“But they are not the only minerals, these precious ones, these objects of old association, whose names, Almandine and Emerald, Topaz and Garnet, Jargoon and Diamond, Amethyst and Ruby, so ring and so sparkle in the darkness of the mind. All of them, all the jewels in the jewel rooms of emperors, czars, sultans, dwarfs, dragons and merchants of Hatton Gardens, viewed by the dog, are no more, again, than ordinary stones, no more than crystallizations of common chemical elements or extracted and polished fragments of the crust of the earth we live on.
“Should we not look also at the more vulgar minerals, some of which in shape and arrangement, if not in color, are revealed so astonishingly in the photographs of this book? And revealed as friends, no less than Ivan the Terrible’s rubies and amethysts, to grace and to virtue? They may have no associations, we may have to look at them as at neutral objects; but we should look at them with our own human eye, and not with the dog’s eye, which I have mentioned less to cry down or disallow precious stones or dull their authentic strangeness and glory, than to emphasize the kinship of treasured and untreasured, of the minerals with history and the minerals without. Everyone knows what to say in front of a Botticelli, but in front of a painting by an unknown artist from Balham or Skibbereen it is our own eye we have to trust.”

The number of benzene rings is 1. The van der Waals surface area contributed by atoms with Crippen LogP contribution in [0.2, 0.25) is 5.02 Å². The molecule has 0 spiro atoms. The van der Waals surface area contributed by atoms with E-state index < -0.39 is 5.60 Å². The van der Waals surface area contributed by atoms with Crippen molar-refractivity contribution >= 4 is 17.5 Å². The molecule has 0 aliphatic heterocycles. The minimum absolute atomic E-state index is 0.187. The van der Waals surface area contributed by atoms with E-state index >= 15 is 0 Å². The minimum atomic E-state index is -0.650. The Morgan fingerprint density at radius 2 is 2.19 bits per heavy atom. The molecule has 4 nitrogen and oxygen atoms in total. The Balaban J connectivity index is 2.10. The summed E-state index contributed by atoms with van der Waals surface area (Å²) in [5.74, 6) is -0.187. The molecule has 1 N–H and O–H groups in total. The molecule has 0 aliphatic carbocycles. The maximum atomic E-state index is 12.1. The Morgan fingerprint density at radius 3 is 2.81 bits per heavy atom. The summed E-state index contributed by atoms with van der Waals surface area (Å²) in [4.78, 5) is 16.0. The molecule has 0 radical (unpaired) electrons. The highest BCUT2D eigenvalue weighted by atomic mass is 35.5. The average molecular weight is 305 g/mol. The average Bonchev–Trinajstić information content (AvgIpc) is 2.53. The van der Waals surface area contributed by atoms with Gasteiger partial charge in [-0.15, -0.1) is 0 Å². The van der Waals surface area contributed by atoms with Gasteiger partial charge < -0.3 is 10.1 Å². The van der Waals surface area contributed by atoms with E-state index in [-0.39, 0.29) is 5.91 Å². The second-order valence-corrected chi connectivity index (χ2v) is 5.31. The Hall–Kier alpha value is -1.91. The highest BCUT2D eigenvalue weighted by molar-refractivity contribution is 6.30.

— from “The Past in Stone” by Geoffrey Grigson, in the 1957 British photo book about rocks, all illustrated in glorious black & white: The Living Rocks. Preface by Andre Maurois of the Academie française with a commentary by Geoffrey Grigson, and photos and magnifications by Stévan Célébonovic. Translations by Joyce Emerson & Stanley A. Pocock. London: Phoenix House . p. 8.